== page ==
Wolfram Computation Meets Knowledge

Wolfram Summer School


Jorge Mahecha

Educational Innovation

Class of 2016


Jorge has worked in the education sector for 19 years. During this time, he has served in several leadership, research, teaching and consultancy positions. He holds a master’s in curriculum and teaching from Boston University and a master’s in educational administration from Los Andes University in Bogotá, Colombia, his native city. Jorge’s professional interests include the professionalization of the school-teaching profession, methodologies for social program evaluation and the use of educational technology to understand statistical concepts. A board member and cofounder of Teach for Colombia, Jorge is now a PhD student at the Educational Research, Measurement, and Evaluation program at the Lynch School of Education in Boston College.

As a side note, he found his first job in research by playing around with Mathematica 3.0. He was doing some Fourier transformations of genetic sequences as a side project to his job at the time. He was able to present that work to the director of the Chaos and Complex Systems group at Los Andes University in Bogotá, and he was hired to work with him in analyzing the information content of DNA sequences.

Project: Learning Statistics with Mathematica: A Basic Tutorial for Social Scientists/Educational Researchers

Despite Mathematica’s powerful features for data analysis, it remains—at least in my experience—seldom used in social science research, particularly in fields like education, psychology and social work. Platforms like R, Stata and SPSS are the traditional tools of choice for research in such areas. This tradition is reinforced by the lack of examples in the available Mathematica documentation regarding how to handle and analyze the types of datasets commonly used by researchers in these fields of social science. For example, although there is documentation on the commonly used ANOVA technique for comparing the means of different sets of variables, the available example uses manually entered lists of data of short length. Although this shows that indeed Mathematica can be used to do ANOVAs, this example is somehow artificial in the sense that educational researchers would seldom, if ever, perform an ANOVA on such a small set. The kind of datasets frequently used in educational and psychological research are arrays of data in which nominal, ordinal and continuous variables are recorded for a set of individuals. In Mathematica these structures are represented as datasets. The aim of my project is to provide examples of how to import, manipulate and analyze these kinds of datasets using Mathematica. By doing this, this project adds to the existing reference/support materials for the software in the social sciences, presenting Mathematica as a flexible and powerful tool for data analysis. As a large number of higher education institutions make Mathematica available to their students and faculty, efforts like the present notebook could be important in allowing students and faculty to realize that they have at their disposal an incredibly powerful tool for data analysis that is currently underused.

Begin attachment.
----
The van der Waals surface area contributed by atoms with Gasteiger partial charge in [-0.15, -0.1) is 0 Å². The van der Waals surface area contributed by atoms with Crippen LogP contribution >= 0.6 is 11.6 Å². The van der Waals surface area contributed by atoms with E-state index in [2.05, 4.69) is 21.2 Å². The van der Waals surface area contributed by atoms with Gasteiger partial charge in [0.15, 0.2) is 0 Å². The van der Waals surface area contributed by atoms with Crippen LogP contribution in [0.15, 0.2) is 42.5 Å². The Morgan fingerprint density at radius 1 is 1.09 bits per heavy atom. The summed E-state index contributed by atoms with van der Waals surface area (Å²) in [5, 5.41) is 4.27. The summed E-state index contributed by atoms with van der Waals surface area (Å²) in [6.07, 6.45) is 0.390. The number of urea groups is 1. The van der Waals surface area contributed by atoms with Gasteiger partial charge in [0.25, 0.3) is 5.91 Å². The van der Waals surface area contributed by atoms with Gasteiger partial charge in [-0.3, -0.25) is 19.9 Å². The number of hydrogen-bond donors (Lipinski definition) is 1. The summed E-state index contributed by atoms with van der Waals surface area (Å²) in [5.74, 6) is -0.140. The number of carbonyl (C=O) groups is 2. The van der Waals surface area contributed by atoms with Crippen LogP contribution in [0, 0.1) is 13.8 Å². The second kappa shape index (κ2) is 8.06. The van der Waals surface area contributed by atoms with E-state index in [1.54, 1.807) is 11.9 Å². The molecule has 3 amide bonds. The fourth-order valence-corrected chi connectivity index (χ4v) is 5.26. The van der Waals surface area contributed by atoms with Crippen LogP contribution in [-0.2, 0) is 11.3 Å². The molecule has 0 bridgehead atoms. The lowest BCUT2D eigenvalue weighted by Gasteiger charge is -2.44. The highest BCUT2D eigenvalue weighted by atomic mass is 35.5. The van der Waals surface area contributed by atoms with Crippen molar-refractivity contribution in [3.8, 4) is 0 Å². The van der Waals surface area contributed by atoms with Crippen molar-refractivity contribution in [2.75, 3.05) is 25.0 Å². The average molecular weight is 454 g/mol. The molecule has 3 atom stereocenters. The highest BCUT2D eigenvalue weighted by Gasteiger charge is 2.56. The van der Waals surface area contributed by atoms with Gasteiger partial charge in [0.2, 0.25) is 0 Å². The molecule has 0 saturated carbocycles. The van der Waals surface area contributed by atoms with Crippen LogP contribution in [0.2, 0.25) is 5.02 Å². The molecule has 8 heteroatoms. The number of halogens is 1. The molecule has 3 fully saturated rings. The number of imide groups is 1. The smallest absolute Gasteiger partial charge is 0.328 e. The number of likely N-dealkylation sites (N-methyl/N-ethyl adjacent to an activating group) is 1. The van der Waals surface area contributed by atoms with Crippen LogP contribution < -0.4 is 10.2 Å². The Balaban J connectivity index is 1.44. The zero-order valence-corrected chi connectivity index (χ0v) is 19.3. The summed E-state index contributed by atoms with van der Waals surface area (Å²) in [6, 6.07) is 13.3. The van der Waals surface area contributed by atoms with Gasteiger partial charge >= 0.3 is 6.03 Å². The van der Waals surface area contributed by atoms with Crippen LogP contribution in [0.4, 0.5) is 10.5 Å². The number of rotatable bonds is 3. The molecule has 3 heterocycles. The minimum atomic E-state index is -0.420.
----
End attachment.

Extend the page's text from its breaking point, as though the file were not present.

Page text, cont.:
Goals of the project:
The main goal of this project is to present a set of examples of Mathematica data analysis and manipulation capabilities for datasets like those frequently used in the social sciences that involve records for relatively large numbers of individuals. These records can include different types of qualitative and quantitative information. As accessory goals to this main objective, there are other specific goals to be achieved in the development of this project, related to showing:

  1. How datasets should be imported so they are properly read in different platforms (like OS X and Windows)
  2. How to obtain descriptive statistics parameters and graphics from a dataset
  3. How to perform common statistical procedures like t-tests, ANOVAS or different types of regressions
  4. How to analyze dimensionality in survey data

Two datasets would be used in this notebook. One is a relatively small dataset that will be used for demonstration purposes for some procedures. The other is a larger dataset retrieved form the web, containing actual survey data.